Barn Conversion Kitchen Part 1 - Cabinetry

Barn Conversion Kitchen Part 1 - Cabinetry

When we started our kitchen renovation in 2017 it was more of a kitchen creation than anything else - we started with a wide open room with a utility sink and drain and knew we wanted to make it into an open concept kitchen and living space.

We were really working with a blank slate but with some limitations - the large front window where the barn doors were meant we wouldn’t be able to have any upper cabinets. There is also an entry door into the kitchen that we had to work around.

Beginning of the kitchen install.


We started by sketching out a general idea of what we wanted - we knew we wanted an oversized island so we would have plenty of room to work and entertain. We took measurements of how long the wall spans were and figured we wanted our island to be roughly 12’ long and 5’ wide.

If you know Nick and me, you will know that we rarely pay full price for anything. We are bargain hunters and are always looking for value buys or deals. We do this in every aspect of our lives and our kitchen was no different. So we definitely didn’t go to a fancy kitchen design center (those places are usually working on incredibly high margins FYI) we went to good ol’ Home Depot. Yes, maybe we could’ve looked into custom cabinetry but also time was of the essence and we didn’t have six months to wait for the job to be complete.

Here’s why we chose Home Depot -

1) Most importantly they offer 24 months no interest financing. Renovating a house is super expensive and cash intensive, any opportunity to spread out the pain with no interest should be taken. This was super important to us - it allowed us to spend our cash on more immediate needs (lumber, labor, etc.) and pay our cabinets off over time.

2) They carry a wide range of cabinet qualities - there are definitely cheaper “contractor special” cabinets (MDF) but there are also nice solid wood options as well so you should be able to find something to fit your budget and quality standards.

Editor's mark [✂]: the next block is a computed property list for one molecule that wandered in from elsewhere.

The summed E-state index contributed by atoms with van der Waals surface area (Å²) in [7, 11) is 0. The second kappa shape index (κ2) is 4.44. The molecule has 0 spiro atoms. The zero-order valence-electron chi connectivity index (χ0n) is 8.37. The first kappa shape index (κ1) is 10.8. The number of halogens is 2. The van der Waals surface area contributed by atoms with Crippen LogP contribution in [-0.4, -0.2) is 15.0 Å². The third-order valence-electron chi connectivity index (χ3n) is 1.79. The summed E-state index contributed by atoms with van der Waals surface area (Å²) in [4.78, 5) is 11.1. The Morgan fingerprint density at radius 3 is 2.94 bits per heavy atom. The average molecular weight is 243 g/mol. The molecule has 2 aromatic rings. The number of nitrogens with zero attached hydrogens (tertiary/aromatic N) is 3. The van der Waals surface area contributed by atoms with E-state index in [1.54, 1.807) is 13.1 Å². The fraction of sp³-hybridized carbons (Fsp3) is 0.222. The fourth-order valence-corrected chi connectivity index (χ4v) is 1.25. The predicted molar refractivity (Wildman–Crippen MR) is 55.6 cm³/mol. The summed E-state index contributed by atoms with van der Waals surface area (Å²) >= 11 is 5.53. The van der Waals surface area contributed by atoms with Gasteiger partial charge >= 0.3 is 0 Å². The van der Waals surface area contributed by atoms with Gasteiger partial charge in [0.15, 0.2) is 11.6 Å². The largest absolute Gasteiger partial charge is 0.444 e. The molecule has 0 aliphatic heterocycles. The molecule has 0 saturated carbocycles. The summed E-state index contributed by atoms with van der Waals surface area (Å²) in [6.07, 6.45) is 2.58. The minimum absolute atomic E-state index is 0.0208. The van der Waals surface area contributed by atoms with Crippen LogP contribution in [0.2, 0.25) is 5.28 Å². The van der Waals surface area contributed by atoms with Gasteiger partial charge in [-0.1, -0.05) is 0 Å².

3) They frequently have sales on their cabinets and sometimes have deeper discounts on unpopular colors and styles. Also some sales aren’t advertised so always ask the cabinet specialist if there are any sales happening.

Our spans of cabinetry were roughly 20 feet long for the wall with the window, 10 feet for the wall with our refrigerator and 12 feet for our island.

On the right will be our large kitchen window and span of cabinets, straight ahead will be the double oven.


Luckily Nick has done several kitchens before so was well versed in the cabinet design. The way we went about it was to design with the best of the best first as far as cabinet function and high end options then price it out and cut back where we felt like we could to fit into our budget. Because we had no upper cabinets we went heavy on taller drawers so we could use them for our glassware and tableware. Where we could go taller we put larger pantry cabinets to keep our food in.

Cabinet delivery took roughly one month from order date - here they are being set in place.


We went with Thomasville plywood box cabinets which is an upcharge that is worth it, we do not recommend going with MDF if it gets wet at all it will warp. We were considering going with black cabinets but eventually landed on the blue slate thinking it was a little more subtle - in retrospect we still wonder if we should have gone with black.

We installed the cabinets and framed out the island ourselves with our handyman Howard which saved significantly on labor costs.

Cabinets in place with island framed out.


For cabinet hardware we went pretty basic and stayed with stainless steel to match our appliances, we considered going brass but felt it was a little trendy for us. That being said, if there’s a place you want to try a trend, cabinet hardware is a pretty inexpensive and low risk place to do it.

All in for roughly 42 linear feet of cabinetry our total came to about $12,000 but we were able to take advantage of a 25% off select cabinetry sale which put our total at about $9,800 with tax. We financed that amount at 0% over two years for roughly $400/month - we cannot stress enough how important it was to not have to lay out that amount of cash in the middle of an extensive renovation. It’s rare for us to recommend big box stores but this is a place where it is a very worthy option.

Kitchen cabinets in place awaiting countertops.


Our next posts will cover how we chose our countertops and appliances, how much they cost and what we would have done differently.

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